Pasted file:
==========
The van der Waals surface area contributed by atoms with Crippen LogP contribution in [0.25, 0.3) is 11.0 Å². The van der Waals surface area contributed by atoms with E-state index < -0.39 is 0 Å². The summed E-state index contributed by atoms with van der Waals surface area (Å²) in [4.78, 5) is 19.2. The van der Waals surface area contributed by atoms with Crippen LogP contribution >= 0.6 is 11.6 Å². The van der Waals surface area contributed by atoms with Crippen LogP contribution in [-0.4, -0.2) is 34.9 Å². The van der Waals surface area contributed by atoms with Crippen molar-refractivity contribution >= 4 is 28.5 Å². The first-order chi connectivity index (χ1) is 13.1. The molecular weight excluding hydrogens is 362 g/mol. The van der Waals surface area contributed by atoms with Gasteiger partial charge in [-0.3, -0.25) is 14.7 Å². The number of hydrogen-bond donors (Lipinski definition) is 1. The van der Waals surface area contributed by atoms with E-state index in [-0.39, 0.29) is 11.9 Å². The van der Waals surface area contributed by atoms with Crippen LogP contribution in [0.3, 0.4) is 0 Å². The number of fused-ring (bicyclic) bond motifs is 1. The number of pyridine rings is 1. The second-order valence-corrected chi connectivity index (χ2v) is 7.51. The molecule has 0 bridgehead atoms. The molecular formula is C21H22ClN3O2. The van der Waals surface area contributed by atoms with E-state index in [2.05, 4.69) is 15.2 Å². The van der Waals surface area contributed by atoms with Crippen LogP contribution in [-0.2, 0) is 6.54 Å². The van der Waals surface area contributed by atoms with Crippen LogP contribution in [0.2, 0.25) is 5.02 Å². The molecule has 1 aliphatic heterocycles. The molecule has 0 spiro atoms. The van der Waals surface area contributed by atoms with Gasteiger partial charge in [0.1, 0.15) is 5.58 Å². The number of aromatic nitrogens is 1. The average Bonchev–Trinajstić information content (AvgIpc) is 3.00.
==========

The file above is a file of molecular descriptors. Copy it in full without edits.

The van der Waals surface area contributed by atoms with Crippen LogP contribution in [0.25, 0.3) is 11.0 Å². The van der Waals surface area contributed by atoms with E-state index < -0.39 is 0 Å². The summed E-state index contributed by atoms with van der Waals surface area (Å²) in [4.78, 5) is 19.2. The van der Waals surface area contributed by atoms with Crippen LogP contribution >= 0.6 is 11.6 Å². The van der Waals surface area contributed by atoms with Crippen LogP contribution in [-0.4, -0.2) is 34.9 Å². The van der Waals surface area contributed by atoms with Crippen molar-refractivity contribution >= 4 is 28.5 Å². The first-order chi connectivity index (χ1) is 13.1. The molecular weight excluding hydrogens is 362 g/mol. The van der Waals surface area contributed by atoms with Gasteiger partial charge in [-0.3, -0.25) is 14.7 Å². The number of hydrogen-bond donors (Lipinski definition) is 1. The van der Waals surface area contributed by atoms with E-state index in [-0.39, 0.29) is 11.9 Å². The van der Waals surface area contributed by atoms with Crippen LogP contribution in [0.3, 0.4) is 0 Å². The number of fused-ring (bicyclic) bond motifs is 1. The number of pyridine rings is 1. The second-order valence-corrected chi connectivity index (χ2v) is 7.51. The molecule has 0 bridgehead atoms. The molecular formula is C21H22ClN3O2. The van der Waals surface area contributed by atoms with E-state index in [2.05, 4.69) is 15.2 Å². The van der Waals surface area contributed by atoms with Crippen LogP contribution in [-0.2, 0) is 6.54 Å². The van der Waals surface area contributed by atoms with Crippen LogP contribution in [0.2, 0.25) is 5.02 Å². The molecule has 1 aliphatic heterocycles. The molecule has 0 spiro atoms. The van der Waals surface area contributed by atoms with Gasteiger partial charge in [0.1, 0.15) is 5.58 Å². The number of aromatic nitrogens is 1. The average Bonchev–Trinajstić information content (AvgIpc) is 3.00.